What is Dialectics?
Dialectical thinking is sometimes unfashionable. But in a world shot through with contradiction and ambiguity—progress or disaster, equality or stratification, technology or nature, market freedom or political freedom, minority identity or class or national community—it’s also irrepressible. What comes out of thinking with and through contradiction? Can dialectics as a method furnish the tools for not only understanding the world, but also, potentially, for changing it?
In this course, we will explore the meaning and modern arc of dialectics, the meta-logical methodology based on reflection and paradox. After briefly surveying the origins of dialectics in classical philosophy, we’ll move to a study of its modern applications, after its “baptism” by Hegel and transformation by Karl Marx and Friedrich Engels. We’ll consider the key dialectical traditions of the twentieth century—most importantly, Frankfurt School critical theory, Soviet dialectical materialism, Lacanianism, and the Kojèvian school (inaugurated by Alexandre Kojève)—before turning to its twenty-first century instantiations. We will ask: How does dialectical logic differ from formal logic? What are its main operations (problematizing, parallaxing, recursion, sublation) and principle categories (identity, contrariness, contradiction, negativity, synthesis)? Why, as dialecticians have it, is contradiction inherent in the formation and evolution of the social world? How can we understand the interconnection of things and the dynamic nature of identity and reality? Readings will be drawn from works by Aristotle, Proclus, Friedrich Schelling, Hegel, Engels, Kojève, Herbert Marcuse, Theodor Adorno, Slavoj Žižek, and Robert Pippin.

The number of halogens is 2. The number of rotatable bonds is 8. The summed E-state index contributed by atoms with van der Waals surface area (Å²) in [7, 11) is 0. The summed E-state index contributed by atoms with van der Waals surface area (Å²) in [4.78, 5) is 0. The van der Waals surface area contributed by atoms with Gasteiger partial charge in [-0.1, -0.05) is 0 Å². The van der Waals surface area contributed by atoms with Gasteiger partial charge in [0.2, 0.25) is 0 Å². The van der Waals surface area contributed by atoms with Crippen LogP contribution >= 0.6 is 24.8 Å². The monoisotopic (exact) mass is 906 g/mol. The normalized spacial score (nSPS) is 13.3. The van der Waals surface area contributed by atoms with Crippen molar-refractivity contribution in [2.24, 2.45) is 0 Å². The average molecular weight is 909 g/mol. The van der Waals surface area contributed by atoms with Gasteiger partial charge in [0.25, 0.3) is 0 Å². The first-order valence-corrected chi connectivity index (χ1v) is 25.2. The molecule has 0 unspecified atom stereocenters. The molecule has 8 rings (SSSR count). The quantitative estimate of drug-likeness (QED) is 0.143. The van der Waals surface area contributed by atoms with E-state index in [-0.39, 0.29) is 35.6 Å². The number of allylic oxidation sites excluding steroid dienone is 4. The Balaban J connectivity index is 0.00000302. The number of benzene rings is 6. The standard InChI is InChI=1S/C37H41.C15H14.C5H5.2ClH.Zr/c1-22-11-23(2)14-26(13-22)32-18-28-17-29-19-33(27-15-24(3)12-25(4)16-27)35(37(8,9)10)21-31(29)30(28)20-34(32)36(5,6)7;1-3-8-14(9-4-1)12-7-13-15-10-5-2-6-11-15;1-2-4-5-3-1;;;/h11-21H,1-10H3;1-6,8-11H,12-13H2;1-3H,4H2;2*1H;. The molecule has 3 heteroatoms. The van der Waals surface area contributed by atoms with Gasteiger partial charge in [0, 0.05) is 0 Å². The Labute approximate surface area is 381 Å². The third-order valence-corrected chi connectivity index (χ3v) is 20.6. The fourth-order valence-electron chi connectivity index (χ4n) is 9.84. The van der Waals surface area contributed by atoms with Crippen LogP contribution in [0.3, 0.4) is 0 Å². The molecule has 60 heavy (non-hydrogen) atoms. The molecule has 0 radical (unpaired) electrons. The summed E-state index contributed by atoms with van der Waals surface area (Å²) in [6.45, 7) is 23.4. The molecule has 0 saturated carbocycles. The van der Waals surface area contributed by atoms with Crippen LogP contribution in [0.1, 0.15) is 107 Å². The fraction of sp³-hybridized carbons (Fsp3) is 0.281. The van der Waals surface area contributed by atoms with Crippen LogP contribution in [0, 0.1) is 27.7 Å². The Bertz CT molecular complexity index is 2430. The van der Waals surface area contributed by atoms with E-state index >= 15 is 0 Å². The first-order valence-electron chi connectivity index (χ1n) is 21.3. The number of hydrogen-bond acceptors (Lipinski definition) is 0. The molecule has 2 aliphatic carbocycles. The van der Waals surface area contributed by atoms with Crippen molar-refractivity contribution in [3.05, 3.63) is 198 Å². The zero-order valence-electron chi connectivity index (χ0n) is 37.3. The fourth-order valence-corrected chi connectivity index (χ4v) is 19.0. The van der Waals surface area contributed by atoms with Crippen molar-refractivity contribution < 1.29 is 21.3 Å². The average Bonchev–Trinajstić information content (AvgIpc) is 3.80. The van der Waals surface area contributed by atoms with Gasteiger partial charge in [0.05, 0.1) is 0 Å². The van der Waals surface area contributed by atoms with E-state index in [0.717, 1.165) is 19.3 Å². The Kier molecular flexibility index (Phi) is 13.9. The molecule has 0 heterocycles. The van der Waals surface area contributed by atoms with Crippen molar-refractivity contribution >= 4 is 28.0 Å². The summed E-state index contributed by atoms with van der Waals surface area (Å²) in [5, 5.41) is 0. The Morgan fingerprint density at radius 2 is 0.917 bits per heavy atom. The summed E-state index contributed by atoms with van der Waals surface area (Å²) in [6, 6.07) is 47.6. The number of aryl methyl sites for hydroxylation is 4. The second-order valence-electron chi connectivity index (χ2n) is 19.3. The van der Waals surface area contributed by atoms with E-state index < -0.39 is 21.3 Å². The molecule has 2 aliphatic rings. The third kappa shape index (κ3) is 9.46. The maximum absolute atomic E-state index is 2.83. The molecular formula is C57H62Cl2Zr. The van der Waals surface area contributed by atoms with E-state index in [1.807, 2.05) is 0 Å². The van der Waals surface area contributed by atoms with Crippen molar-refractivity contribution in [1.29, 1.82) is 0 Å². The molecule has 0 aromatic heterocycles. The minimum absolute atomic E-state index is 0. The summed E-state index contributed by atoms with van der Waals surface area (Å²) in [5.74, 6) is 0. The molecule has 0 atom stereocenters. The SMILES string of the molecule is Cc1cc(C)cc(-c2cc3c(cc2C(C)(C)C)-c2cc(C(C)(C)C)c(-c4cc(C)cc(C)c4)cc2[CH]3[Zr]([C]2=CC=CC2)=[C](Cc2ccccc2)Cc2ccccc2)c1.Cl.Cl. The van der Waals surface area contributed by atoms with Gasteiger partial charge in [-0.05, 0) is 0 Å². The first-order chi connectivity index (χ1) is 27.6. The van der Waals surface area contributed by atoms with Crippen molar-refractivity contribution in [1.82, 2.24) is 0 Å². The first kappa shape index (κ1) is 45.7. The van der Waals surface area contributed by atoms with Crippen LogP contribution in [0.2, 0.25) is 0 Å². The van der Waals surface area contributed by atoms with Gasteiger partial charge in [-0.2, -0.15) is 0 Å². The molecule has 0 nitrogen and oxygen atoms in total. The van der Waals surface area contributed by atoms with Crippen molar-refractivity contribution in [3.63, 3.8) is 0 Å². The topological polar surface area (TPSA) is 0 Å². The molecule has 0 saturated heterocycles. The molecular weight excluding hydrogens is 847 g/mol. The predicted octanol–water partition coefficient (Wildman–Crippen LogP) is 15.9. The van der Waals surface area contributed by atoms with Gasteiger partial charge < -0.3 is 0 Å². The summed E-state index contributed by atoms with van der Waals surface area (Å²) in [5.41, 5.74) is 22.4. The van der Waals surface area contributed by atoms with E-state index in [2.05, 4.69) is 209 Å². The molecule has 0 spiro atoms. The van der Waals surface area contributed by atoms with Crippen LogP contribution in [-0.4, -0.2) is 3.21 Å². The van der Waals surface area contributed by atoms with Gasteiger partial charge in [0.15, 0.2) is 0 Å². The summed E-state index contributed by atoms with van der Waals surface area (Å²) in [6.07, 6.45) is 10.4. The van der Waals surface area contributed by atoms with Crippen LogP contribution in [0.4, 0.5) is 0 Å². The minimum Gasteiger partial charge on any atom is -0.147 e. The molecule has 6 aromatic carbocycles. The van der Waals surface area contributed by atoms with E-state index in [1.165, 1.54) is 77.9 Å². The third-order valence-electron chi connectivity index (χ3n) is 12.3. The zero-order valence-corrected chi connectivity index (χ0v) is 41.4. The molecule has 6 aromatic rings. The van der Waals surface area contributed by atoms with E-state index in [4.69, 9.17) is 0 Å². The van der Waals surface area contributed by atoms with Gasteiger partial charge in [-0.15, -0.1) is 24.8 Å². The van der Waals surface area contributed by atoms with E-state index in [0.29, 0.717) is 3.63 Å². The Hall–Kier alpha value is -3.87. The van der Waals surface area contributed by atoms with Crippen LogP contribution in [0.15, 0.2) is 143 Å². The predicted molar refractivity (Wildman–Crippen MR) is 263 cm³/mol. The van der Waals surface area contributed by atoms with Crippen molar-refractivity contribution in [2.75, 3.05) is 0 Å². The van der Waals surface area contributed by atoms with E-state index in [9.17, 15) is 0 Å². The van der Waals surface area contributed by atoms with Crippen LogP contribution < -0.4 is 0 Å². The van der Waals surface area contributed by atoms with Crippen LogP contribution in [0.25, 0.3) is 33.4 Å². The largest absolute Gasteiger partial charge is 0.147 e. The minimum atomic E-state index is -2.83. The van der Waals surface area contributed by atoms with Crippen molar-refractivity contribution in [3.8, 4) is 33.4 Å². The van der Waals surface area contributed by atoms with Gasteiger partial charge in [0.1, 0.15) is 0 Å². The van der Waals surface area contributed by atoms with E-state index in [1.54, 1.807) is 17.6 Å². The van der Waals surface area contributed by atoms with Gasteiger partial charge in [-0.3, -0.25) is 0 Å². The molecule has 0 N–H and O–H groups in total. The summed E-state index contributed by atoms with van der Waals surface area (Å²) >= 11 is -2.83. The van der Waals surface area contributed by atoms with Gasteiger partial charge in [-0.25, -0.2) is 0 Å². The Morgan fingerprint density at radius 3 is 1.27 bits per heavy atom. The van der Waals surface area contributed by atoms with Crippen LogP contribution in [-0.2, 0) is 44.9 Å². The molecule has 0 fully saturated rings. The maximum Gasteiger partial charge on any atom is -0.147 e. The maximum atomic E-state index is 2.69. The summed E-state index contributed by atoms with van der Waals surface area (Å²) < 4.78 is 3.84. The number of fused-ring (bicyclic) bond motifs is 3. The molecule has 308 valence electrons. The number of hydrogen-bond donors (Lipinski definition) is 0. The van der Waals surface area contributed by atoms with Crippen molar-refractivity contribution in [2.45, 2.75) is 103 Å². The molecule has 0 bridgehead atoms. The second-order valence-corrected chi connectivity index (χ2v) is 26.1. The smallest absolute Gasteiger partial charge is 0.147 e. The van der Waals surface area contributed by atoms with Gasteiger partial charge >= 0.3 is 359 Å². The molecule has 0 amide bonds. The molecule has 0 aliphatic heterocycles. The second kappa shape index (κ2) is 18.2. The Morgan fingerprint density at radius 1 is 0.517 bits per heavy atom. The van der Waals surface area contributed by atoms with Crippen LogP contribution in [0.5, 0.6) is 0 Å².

Course ScheduleSunday, 2:00-5:00pm ET
July 16 — August 06, 2023